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Healthy Meals for Diabetes

Ask your healthcare team to help you make a meal plan that fits your needs. Your meal plan tells you when to eat your meals and snacks, what kinds of foods to eat, and how much of each food to eat. You don’t have to give up all the foods you like. But you do need to follow some guidelines.

Eat Foods Rich in Fiber

Fiber is a carbohydrate that breaks down slowly and turns into sugar less quickly than other carbohydrates. Fiber is also healthy for your heart. Fiber-rich foods include:

  • Whole-grain breads and cereals

  • Bulgur wheat

  • Brown rice

  • Whole-wheat pasta

  • Fruits and vegetables

  • Dry beans and peas

Choose Healthy Protein Foods

Eating protein that is low in fat can help you control your weight. It also helps keep your heart healthy. Low-fat protein foods include:

  • Fish

  • Nuts, seeds, tofu, hummus, and peanut butter

  • Lean meat with all visible fat removed

  • Poultry with the skin removed

  • Low-fat cheese, boiled or poached egg

  • Limit high-fat animal products, such as fatty meats and lunch meats

Choose Fresh Foods

Processed foods are high in salt, which can raise your blood pressure. When you have diabetes, it is important to control blood pressure to protect your kidneys and other organs from long-term damage. Choose fresh foods instead of processed foods, which have more salt and sugar:

  • Fresh meat instead of processed meat

  • Fresh fruit instead of canned fruit

  • Fresh or frozen vegetables instead of canned

  • Nuts and seeds without salt

  • Whole grains that you cook instead of boxed cereal

Limit Sugar and Unhealthy Fats

Saturated and trans fats are unhealthy for your heart. They raise LDL (bad) cholesterol. Fat is also high in calories, so it can make you gain weight. But you need some healthy fats, such as olive, canola, and peanut oils, as well as omega-3 fats in fish oils. Choose margarine with the words "No Trans Fats" on the packaging. Also, try to choose sugar-free beverages instead of high-sugar sodas, drink mixes, sports drinks, and fruit juices. Most beverages come in sugar-free or low-sugar varieties. To cut down on unhealthy fats and sugar, limit these foods:

  • Butter or stick margarine

  • Palm and palm kernel oils and coconut oil

  • Cream

  • Bacon

  • Hydrogenated fats

  • Ice cream

  • Sweet bakery goods such as pies, muffins, and donuts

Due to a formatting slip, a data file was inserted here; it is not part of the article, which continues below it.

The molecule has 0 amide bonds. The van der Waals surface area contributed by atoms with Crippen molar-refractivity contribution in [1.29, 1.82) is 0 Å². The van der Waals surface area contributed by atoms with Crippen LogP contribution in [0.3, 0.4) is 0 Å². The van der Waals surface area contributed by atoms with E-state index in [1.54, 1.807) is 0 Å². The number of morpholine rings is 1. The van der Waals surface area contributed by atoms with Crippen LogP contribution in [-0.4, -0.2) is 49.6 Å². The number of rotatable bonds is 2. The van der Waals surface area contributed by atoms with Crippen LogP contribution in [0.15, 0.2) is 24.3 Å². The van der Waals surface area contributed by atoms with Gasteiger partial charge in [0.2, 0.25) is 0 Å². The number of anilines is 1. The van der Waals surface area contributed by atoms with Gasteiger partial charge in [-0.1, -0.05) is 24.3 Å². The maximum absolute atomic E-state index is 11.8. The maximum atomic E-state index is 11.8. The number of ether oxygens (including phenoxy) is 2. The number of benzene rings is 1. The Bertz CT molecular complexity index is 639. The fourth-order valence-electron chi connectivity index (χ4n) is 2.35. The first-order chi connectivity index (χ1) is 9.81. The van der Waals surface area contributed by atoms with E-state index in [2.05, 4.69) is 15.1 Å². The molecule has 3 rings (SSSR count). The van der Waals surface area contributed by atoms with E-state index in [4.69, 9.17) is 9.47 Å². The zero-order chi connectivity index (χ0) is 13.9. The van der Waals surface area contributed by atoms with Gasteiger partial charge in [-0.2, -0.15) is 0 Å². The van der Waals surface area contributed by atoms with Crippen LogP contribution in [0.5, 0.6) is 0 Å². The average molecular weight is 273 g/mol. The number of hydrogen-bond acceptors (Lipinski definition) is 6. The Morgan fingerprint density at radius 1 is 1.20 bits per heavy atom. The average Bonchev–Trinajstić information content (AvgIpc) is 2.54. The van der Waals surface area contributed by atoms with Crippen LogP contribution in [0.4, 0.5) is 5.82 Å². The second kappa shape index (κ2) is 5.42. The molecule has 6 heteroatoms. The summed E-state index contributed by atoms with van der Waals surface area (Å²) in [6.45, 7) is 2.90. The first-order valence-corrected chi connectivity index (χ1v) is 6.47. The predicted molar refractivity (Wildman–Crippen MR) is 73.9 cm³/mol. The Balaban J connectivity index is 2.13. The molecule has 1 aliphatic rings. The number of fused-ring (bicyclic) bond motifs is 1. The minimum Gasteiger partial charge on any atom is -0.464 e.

• Jams and jellies

  • Candy bars

  • Regular sodas

How Much to Eat: Be Consistent with Carbohydrates

The amount of food you eat affects your blood sugar. It also affects your weight. Carbohydrates increase your blood sugar more than proteins and fats. Carbohydrate foods include grains, starches, juices, and fruits. Some foods are high in both protein and carbohydrate. These include milk (dairy and soy), yogurt, beans, and peas. Choose lower fat sources of milk and yogurt. These foods should also be eaten in about the same amount each day.

Be sure to measure your carbohydrates and try to have the same amount even when the type of food changes. Eating a consistent amount of carbohydrate is the most important thing you can do for blood sugar control. Your healthcare team will tell you how much of each type of food you should eat.

  • Use measuring cups and spoons and a food scale to measure serving sizes.

  • Learn what a correct serving size looks like on your plate. This will help when you are away from home and can’t measure your servings.

  • Eat only the number of servings given on your meal plan for each food. Don’t take seconds.

When to Eat

Your meal plan will likely include breakfast, lunch, dinner, and some snacks.

  • Try to eat your meals and snacks at about the same times each day.

  • Eat all your meals and snacks. Skipping a meal or snack can make your blood sugar drop too low. It can also cause you to eat too much at the next meal or snack. Then your blood sugar could get too high.

Author: StayWell Custom Communications
Last Annual Review Date: 5/15/2011
Copyright © The StayWell Company, LLC. except where otherwise noted.
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